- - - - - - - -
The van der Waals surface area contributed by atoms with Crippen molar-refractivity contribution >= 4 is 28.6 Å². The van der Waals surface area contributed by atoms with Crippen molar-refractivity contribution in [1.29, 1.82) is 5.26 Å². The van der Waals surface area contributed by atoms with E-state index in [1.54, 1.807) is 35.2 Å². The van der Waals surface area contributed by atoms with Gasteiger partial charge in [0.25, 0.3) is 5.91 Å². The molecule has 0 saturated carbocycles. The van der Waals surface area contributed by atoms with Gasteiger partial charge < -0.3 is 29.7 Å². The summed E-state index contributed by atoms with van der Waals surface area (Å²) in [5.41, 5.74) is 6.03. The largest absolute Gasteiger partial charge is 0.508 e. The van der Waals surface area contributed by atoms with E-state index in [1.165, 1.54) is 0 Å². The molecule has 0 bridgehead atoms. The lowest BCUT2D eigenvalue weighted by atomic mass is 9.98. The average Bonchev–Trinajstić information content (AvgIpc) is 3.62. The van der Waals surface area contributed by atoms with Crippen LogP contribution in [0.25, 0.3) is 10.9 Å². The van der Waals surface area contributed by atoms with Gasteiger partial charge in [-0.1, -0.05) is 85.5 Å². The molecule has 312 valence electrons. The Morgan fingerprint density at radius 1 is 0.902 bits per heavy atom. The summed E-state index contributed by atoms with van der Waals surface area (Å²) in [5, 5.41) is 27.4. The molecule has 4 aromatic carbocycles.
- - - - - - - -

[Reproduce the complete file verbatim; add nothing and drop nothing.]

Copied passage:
The van der Waals surface area contributed by atoms with Crippen molar-refractivity contribution >= 4 is 28.6 Å². The van der Waals surface area contributed by atoms with Crippen molar-refractivity contribution in [1.29, 1.82) is 5.26 Å². The van der Waals surface area contributed by atoms with E-state index in [1.54, 1.807) is 35.2 Å². The van der Waals surface area contributed by atoms with Gasteiger partial charge in [0.25, 0.3) is 5.91 Å². The molecule has 0 saturated carbocycles. The van der Waals surface area contributed by atoms with Gasteiger partial charge < -0.3 is 29.7 Å². The summed E-state index contributed by atoms with van der Waals surface area (Å²) in [5.41, 5.74) is 6.03. The largest absolute Gasteiger partial charge is 0.508 e. The van der Waals surface area contributed by atoms with E-state index in [1.165, 1.54) is 0 Å². The molecule has 0 bridgehead atoms. The lowest BCUT2D eigenvalue weighted by atomic mass is 9.98. The average Bonchev–Trinajstić information content (AvgIpc) is 3.62. The van der Waals surface area contributed by atoms with Crippen LogP contribution in [0.25, 0.3) is 10.9 Å². The van der Waals surface area contributed by atoms with Gasteiger partial charge in [-0.1, -0.05) is 85.5 Å². The molecule has 312 valence electrons. The Morgan fingerprint density at radius 1 is 0.902 bits per heavy atom. The summed E-state index contributed by atoms with van der Waals surface area (Å²) in [5, 5.41) is 27.4. The molecule has 4 aromatic carbocycles.